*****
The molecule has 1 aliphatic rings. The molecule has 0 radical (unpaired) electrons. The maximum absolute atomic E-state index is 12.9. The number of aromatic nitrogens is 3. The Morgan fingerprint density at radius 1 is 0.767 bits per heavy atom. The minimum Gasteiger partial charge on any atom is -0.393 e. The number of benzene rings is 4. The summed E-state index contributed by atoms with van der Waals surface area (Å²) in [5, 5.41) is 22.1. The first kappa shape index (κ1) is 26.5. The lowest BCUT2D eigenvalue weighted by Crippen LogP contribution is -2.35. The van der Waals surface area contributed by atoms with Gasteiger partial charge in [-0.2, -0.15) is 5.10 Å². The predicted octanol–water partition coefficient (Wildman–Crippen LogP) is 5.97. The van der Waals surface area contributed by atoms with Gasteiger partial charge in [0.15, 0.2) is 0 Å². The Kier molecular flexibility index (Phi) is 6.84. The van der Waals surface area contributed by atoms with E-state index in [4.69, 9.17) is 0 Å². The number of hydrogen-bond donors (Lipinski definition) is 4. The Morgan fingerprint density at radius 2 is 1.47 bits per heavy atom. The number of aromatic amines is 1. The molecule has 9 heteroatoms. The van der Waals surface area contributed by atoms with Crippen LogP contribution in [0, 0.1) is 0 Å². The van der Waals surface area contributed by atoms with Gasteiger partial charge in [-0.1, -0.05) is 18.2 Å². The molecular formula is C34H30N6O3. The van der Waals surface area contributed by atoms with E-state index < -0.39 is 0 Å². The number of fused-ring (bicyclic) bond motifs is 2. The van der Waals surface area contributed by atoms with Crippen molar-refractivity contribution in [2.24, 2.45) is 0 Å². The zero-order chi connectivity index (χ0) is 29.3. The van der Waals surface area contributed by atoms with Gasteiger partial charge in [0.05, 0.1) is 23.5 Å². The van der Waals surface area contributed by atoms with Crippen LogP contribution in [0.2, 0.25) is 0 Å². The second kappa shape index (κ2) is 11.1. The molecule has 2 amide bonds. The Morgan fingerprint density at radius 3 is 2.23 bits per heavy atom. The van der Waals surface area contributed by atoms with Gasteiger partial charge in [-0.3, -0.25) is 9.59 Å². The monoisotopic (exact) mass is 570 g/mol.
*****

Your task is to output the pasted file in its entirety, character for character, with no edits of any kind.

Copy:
The molecule has 1 aliphatic rings. The molecule has 0 radical (unpaired) electrons. The maximum absolute atomic E-state index is 12.9. The number of aromatic nitrogens is 3. The Morgan fingerprint density at radius 1 is 0.767 bits per heavy atom. The minimum Gasteiger partial charge on any atom is -0.393 e. The number of benzene rings is 4. The summed E-state index contributed by atoms with van der Waals surface area (Å²) in [5, 5.41) is 22.1. The first kappa shape index (κ1) is 26.5. The lowest BCUT2D eigenvalue weighted by Crippen LogP contribution is -2.35. The van der Waals surface area contributed by atoms with Gasteiger partial charge in [-0.2, -0.15) is 5.10 Å². The predicted octanol–water partition coefficient (Wildman–Crippen LogP) is 5.97. The van der Waals surface area contributed by atoms with Gasteiger partial charge in [0.15, 0.2) is 0 Å². The Kier molecular flexibility index (Phi) is 6.84. The van der Waals surface area contributed by atoms with E-state index in [4.69, 9.17) is 0 Å². The number of hydrogen-bond donors (Lipinski definition) is 4. The Morgan fingerprint density at radius 2 is 1.47 bits per heavy atom. The number of aromatic amines is 1. The molecule has 9 heteroatoms. The van der Waals surface area contributed by atoms with Crippen LogP contribution in [0, 0.1) is 0 Å². The van der Waals surface area contributed by atoms with Gasteiger partial charge in [-0.1, -0.05) is 18.2 Å². The molecular formula is C34H30N6O3. The van der Waals surface area contributed by atoms with E-state index < -0.39 is 0 Å². The number of fused-ring (bicyclic) bond motifs is 2. The van der Waals surface area contributed by atoms with Crippen molar-refractivity contribution in [2.24, 2.45) is 0 Å². The zero-order chi connectivity index (χ0) is 29.3. The van der Waals surface area contributed by atoms with Gasteiger partial charge in [0.05, 0.1) is 23.5 Å². The van der Waals surface area contributed by atoms with Crippen LogP contribution in [0.2, 0.25) is 0 Å². The second kappa shape index (κ2) is 11.1. The molecule has 2 amide bonds. The Morgan fingerprint density at radius 3 is 2.23 bits per heavy atom. The van der Waals surface area contributed by atoms with Gasteiger partial charge in [-0.3, -0.25) is 9.59 Å². The monoisotopic (exact) mass is 570 g/mol.